If you look at the York home page, you’ll see two new items: the logos of the social media sites Facebook and Twitter, guiding you to more sources of information about the University.
With the growth of social media on the Web, it has become essential for organizations to be where their audience lives – on Facebook and Twitter, among other popular sites. In recent times, many units at York have expanded their presence on one or both of these services – often with spectacular results.
The Admissions & Recruitment unit, for instance, has been among the pioneers in the use of social media at York. Having begun using Facebook in the spring of 2007, its York University page now boasts the most fans of all, at more than 4,200. York Alumni, which has more than 2,600 fans, launched its page in December 2008 and is growing quickly as more and more of York’s 235,000 grads sign on to keep in touch. On Twitter, the Admissions & Recruitment team also leads the way with over 3,300 followers at last tweet, although anyone can read Twitter messages without being a follower.
With the number of official York pages growing rapidly – now well over 30 – it was time to provide a guide to all the Facebookers and tweeters.
“York has a strong presence in social media, and we’d clearly reached the point where we ought to show it off. So we decided to put lists of all York’s official Facebook pages and Twitter feeds in an easy-to-find place on the home page,” says Berton Woodward, York’s publications director in the University Relations Division and chair of the New Media Subcommittee of York’s Brand Stewardship Council (BSC), which brings together communications experts from across the University.
The lists have been created within the Facebook and Twitter environments, so that users can easily click around to see what York offers. All Facebook fan pages and Twitter feeds are accessible by anyone online, without need for registration. (Facebook groups, which can be more restrictive, are not listed.)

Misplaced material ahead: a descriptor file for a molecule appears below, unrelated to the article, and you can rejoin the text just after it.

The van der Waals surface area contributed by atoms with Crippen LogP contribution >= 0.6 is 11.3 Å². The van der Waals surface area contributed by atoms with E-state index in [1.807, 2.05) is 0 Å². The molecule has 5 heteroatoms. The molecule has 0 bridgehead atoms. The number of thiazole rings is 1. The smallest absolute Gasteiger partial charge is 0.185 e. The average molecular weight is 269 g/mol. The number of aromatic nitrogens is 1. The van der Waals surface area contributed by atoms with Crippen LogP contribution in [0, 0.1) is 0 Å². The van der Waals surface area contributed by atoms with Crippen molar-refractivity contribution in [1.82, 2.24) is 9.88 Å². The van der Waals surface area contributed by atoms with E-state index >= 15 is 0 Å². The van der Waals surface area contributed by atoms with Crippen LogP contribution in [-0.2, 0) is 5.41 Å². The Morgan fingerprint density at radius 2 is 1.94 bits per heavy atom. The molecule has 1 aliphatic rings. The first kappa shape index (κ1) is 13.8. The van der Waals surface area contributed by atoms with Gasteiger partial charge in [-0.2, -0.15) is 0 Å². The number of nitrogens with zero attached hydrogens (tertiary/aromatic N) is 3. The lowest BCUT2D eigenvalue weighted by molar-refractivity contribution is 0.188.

Woodward is the first to agree that the lists are likely to have missed some official pages and feeds, given the amount of activity. Any unit that wishes to be included should send a note to email@example.com. An official Facebook or Twitter page is one set up and hosted by a Faculty, division, department or unit of York.
The Account Direction unit of University Relations has also developed York’s new Social Media Guidelines in collaboration with the BSC New Media Subcommittee. York units contemplating a Facebook or Twitter page should adhere to these guidelines, which include a Social Media Brief that will ensure integration of a unit’s broader objectives. Account Direction can provide guidance on creating a page, messaging and creative elements that maintain the consistency of York’s visual identity.
The Facebook overview page so far lists 20 official York sites – everything from York International to I’m Thinking Environmental Studies at York University for 2010. There’s also a page for the Glendon campus that currently has almost 1,000 fans. And the student and alumni page for the Schulich School of Business boasts over 1,400 fans, currently the third most popular.